Aren’t we all just afraid?

The Church Fathers (I want to say it was Gregory?) describe the Fall as human beings becoming subject to their animal nature. We are the only things in the universe that are both Spirit and Animal (or physical) in nature. When we lost our way, our spiritual selves was made subject to our animal selves.


If you get my poor explanation this is not so hard to believe. We, all of us, are capable of high-highs and low-lows. As Solzhenitsyn tells us, “the line dividing good and evil cuts through the heart of every human being.” When the pressure is on and we are unaware or unable to access the things of the Spirit, we cave and begin acting like cornered animals. This manifests itself in different ways because we are novel creatures. Some people furiously tap on their phones, finding someone to blame; others will raid the grocery store and stock their fallout shelters; some may hunker down and load their guns and await the end of the free state; many become part time conspiracists.

If you can’t tell yet, I’ve been disappointed in our response (as humans, but Americans especially) to COVID-19. I do generally expect people to mess up and do the wrong thing, but somehow the last month has been like my favorite sports team suddenly having a terrible season when they have all the skills they need to win. All the fear and control-mongering creates a climate that is damaging to the whole. As a teacher, I feel especially frustrated that some of my colleagues are caving to anxieties and thereby creating a school environment that causes students to experience fear rather than safety.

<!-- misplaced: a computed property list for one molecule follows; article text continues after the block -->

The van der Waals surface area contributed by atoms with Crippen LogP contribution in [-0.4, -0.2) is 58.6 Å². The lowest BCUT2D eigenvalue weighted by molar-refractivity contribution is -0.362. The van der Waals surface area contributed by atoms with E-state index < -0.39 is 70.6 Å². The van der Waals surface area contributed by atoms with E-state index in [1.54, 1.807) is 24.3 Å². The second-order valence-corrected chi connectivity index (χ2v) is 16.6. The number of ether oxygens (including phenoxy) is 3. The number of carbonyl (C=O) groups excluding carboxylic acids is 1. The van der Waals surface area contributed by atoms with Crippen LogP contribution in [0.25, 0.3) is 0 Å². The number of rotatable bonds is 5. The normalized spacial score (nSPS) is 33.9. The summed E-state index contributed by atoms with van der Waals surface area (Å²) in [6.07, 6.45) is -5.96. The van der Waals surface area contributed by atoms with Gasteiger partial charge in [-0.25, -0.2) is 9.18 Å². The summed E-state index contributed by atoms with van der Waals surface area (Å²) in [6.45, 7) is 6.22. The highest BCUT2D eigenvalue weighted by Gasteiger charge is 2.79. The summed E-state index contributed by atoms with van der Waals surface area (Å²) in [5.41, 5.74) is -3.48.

The fact that otherwise reasonable people resort to calling the virus a bioweapon, despite evidence to the contrary, or that it’s a mutant zombie pathogen, despite that it appears (at least right now) to be less deadly than the flu virus, points to something greater in us. Our pathos, our deep sense of existential dread, our genuine lack of control perhaps means we have within us the lingering presence of deep, horrible fear. We exist in perpetual, spiritual poverty, beaten down without end by our broken selves, and we take every opportunity we can to push that unutterable feeling aside so we can function.

Right, we don’t know the full deal with the Wuhan coronavirus. It could be the apocalypse. It could also prove to be another SARS or Zika that will leave the world relatively untroubled.

Repression may be the greater pandemic. We keep our fears and worries down in the name of functioning in polite societies, those of us who are able to anyway. But those feelings come out sideways, perhaps when we weep over a sporting event or when we seek to justify plain old fear with fear of the “deep state.” In truth we don’t take care of ourselves until we have to, and then we’re not capable of taking care of ourselves in a healthy, regenerative fashion. It’s triage and not ministration and I’m the worst of us all.

If you’ll excuse me, I need to go wash my hands.

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